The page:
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Four Methods to Quickly Increase Cash

Let’s talk about how to quickly produce more cash when you need it as well as more long-range strategies to improve your cash position on a more permanent basis.

1 – Reduce inventory levels.  Within 30 days time, most wholesalers and retailers can make a one-third reduction in inventory without negatively impacting sales volume.   Using even small company typical $15,000,000 annual sales revenue, the reduction usually means over $100,000 of cash produced during this 30 day period.

For fuel inventory, watch price trends. You don’t want to be cutting back tank levels when prices are rising. For specific details on how to get your inventory “right-sized”, please see the other resources at

2 – Negotiate longer supply terms. An extra two days of credit from major suppliers translates to $80,000 in immediate cash relief for the typical marketer. Never assume that you must accept any supplier’s typical terms. Most marketers wheel and deal with major suppliers, but don’t go advertising that fact at trade conventions!

3 – Dedicate one office staff member to accounts receivable collection. Here at Meridian, we worked with a $30,000,000 marketer who collected over $400,000 in cash within 30 days just by dedicating one office person to receivables management and collection. Your results may not be as dramatic, but we find the average marketer can bring in $120,000 within 30 days by dedicating one full-time employee to the effort.

We’ve posted numerous articles to help you with receivables collection. Please use the search feature if you’d like more information on receivables management.

4 – Sell off non-producing assets. Take a hard look at your equipment, vehicles and sites. When it comes to equipment, consider selling off anything sitting in your warehouse or yard that hasn’t been used for one year. If it hasn’t been used for 12 months, your chances of needing that equipment in the next few years are small.

Next, take a critical look at your vehicle usage. Do any fleet vehicles get very little use? If so, consider selling the least-used vehicle in the fleet if it will produce meaningful cash.

Do you provide automobiles for executives or sales persons? If so, consider the economics of switching to a mileage reimbursement program.

Do you own any vacant land? Unless that land is appreciating and you have a good future use for it, consider converting that land to cash.

If you studied each site you own – bulk plant, cardlock, store, etc. – could you honestly say that each one is providing an acceptable return on assets? If the answer is no, it may be time to consolidate your operations, getting rid of the ones that under-perform.

If you actively pursued each of these four quick fixes, you could easily produce $500,000 or more in less than 30 days. Your objective, however, is to create permanent positive cash flow in your business. The long-term strategies may be tougher to implement and take more time to produce results, but will have a more lasting effect.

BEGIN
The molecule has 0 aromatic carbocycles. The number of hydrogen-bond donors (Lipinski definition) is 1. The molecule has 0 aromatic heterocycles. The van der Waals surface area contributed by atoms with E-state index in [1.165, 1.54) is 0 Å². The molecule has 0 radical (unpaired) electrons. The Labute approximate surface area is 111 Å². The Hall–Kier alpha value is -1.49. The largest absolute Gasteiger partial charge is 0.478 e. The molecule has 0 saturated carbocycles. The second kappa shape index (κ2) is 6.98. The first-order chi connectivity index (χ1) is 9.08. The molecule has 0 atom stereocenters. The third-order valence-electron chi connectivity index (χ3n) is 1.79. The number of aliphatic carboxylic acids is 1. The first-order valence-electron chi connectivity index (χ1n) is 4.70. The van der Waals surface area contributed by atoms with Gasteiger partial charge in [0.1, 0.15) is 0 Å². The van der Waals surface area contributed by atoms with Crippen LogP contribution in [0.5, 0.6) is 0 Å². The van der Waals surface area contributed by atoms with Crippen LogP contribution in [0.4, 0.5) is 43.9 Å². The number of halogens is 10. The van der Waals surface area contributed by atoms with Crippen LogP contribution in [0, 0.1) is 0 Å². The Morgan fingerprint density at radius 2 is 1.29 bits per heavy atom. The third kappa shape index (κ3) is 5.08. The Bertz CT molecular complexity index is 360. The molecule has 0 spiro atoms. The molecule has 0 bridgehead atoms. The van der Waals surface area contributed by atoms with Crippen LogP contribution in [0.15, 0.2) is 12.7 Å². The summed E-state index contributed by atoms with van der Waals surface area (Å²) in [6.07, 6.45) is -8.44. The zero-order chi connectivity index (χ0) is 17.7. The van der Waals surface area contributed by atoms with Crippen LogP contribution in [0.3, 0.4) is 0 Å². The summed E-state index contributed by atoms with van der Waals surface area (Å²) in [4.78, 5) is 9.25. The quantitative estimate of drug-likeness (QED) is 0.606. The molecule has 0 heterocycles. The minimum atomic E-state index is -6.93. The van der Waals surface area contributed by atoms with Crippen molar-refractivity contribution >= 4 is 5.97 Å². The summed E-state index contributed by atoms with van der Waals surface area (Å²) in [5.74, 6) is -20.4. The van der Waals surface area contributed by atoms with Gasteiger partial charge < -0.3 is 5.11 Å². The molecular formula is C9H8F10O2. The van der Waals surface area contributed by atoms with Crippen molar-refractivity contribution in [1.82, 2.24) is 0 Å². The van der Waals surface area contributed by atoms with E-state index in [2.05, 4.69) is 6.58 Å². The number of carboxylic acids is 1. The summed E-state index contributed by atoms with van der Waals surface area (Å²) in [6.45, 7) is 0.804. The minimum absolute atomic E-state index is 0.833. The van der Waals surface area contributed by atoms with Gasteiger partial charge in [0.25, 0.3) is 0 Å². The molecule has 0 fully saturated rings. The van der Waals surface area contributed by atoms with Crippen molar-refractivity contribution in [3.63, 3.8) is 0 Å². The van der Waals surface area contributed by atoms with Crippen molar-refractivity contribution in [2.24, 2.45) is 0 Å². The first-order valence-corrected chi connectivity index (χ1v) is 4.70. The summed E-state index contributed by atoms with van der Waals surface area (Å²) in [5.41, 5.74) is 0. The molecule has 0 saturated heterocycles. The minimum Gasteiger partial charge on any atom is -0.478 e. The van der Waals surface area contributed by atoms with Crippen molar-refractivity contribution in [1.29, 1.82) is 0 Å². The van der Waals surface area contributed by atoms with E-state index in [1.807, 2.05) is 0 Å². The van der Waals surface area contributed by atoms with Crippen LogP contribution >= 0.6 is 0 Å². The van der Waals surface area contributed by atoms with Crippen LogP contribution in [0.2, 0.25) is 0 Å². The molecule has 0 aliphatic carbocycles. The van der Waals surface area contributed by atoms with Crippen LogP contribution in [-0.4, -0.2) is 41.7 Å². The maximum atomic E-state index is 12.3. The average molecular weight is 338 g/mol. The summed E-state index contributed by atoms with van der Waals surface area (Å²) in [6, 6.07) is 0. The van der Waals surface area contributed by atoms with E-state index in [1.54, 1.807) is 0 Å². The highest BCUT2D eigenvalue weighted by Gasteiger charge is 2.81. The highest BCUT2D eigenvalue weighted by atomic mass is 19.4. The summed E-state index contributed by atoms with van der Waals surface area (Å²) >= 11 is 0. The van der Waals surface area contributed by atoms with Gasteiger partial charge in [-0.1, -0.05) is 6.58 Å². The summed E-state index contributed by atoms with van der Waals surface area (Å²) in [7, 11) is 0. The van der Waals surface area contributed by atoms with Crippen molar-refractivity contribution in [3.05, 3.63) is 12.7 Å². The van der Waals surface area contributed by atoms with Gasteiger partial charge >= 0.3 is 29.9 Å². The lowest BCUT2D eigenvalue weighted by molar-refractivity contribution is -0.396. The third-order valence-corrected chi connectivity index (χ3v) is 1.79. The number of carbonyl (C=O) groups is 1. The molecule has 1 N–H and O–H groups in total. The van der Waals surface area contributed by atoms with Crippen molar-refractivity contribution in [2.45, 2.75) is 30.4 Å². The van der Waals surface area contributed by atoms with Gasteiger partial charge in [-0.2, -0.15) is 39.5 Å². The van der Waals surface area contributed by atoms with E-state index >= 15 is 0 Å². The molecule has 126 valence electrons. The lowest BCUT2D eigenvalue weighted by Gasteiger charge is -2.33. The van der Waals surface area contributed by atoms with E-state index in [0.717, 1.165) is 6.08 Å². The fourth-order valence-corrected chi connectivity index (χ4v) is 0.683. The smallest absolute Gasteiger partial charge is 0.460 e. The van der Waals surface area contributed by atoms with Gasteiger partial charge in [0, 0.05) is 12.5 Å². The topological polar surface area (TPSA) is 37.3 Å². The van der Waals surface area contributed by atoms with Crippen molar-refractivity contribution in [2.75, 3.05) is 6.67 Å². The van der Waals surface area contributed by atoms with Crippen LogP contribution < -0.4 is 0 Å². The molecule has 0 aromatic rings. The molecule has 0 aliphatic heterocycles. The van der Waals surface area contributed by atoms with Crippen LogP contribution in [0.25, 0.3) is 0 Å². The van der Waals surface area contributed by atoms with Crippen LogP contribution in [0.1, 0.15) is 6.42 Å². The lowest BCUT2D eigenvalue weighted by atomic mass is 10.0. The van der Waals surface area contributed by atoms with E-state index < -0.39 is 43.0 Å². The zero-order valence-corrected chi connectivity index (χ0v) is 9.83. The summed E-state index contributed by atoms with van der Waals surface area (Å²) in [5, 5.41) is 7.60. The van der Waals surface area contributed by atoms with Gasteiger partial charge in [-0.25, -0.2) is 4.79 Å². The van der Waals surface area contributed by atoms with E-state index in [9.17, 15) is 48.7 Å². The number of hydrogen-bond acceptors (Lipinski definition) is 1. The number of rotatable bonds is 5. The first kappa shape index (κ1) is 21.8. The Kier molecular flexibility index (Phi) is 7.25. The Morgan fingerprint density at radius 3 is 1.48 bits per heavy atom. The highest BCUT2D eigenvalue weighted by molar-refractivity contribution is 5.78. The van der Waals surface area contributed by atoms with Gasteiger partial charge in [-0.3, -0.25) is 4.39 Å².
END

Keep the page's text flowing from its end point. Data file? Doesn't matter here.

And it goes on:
For permanent positive cash flow, the secret is to create total efficiency throughout your entire company. Every day your company throws away cash. It doesn’t bother you because it is hidden from sight. At Meridian seminars, Betsi has fun with attendees by asking one or two audience volunteers to throw away the biggest bill they have in their wallet. You should see the pain on their faces as they part with a $20 or $100 bill!

In our petroleum businesses, however, we throw away money in the thousands and tens of thousands of dollars. And the worst problem is that we don’t experience any pain when we throw away this cash. We don’t know it’s going out the door.

Take for example employee turnover. When you consider advertising, interview time and training, it is likely that each replacement employee costs you upward of $1,000. Now ask yourself, how many people did we replace last year? Multiply the number of people by $1,000, and you know how much money you threw away due to your company’s inefficiency. If you have a large store chain, it’s likely your company threw away over $100,000.

Let’s take another example of delivery schedules. If you delivered to your customer 52 times per year last year, but based upon that customer’s product usage you should have delivered 30 times, you threw away cash. How much cash? Well, let’s assume a typical delivery costs you $50 and you have 500 delivery customers. Your present delivery schedule means you threw away $25,000 last year.

If you were in a Meridian seminar and I asked you to throw $25,000 into a wastebasket, you’d think I was crazy. So isn’t your company really the crazy one not to analyze and optimize customer delivery?

Notice there is no quick fix to either of these large dollar wasters. In each of these two examples, you must establish new systems and procedures to eliminate the waste. It’s much easier to pretend the waste doesn’t exist and just keep on doing exactly what you’ve been doing.

Which brings us to our favorite definition of insanity:

“Insanity is doing the same thing over and over again while expecting a different result.”

If you are dissatisfied with your present company cash flow, you must change your procedures and systems. If you keep hiring and training the way you’ve always done it, you will keep getting the same turnover you’ve always had. If you keep delivering to your customers once per week because it’s easier for your routing system, you’ll always forfeit the $25,000 you would have had by going to less frequent deliveries.

So, use the four quick fixes to immediately boost your cash. For more long term results, however, begin the harder work on your system efficiency.

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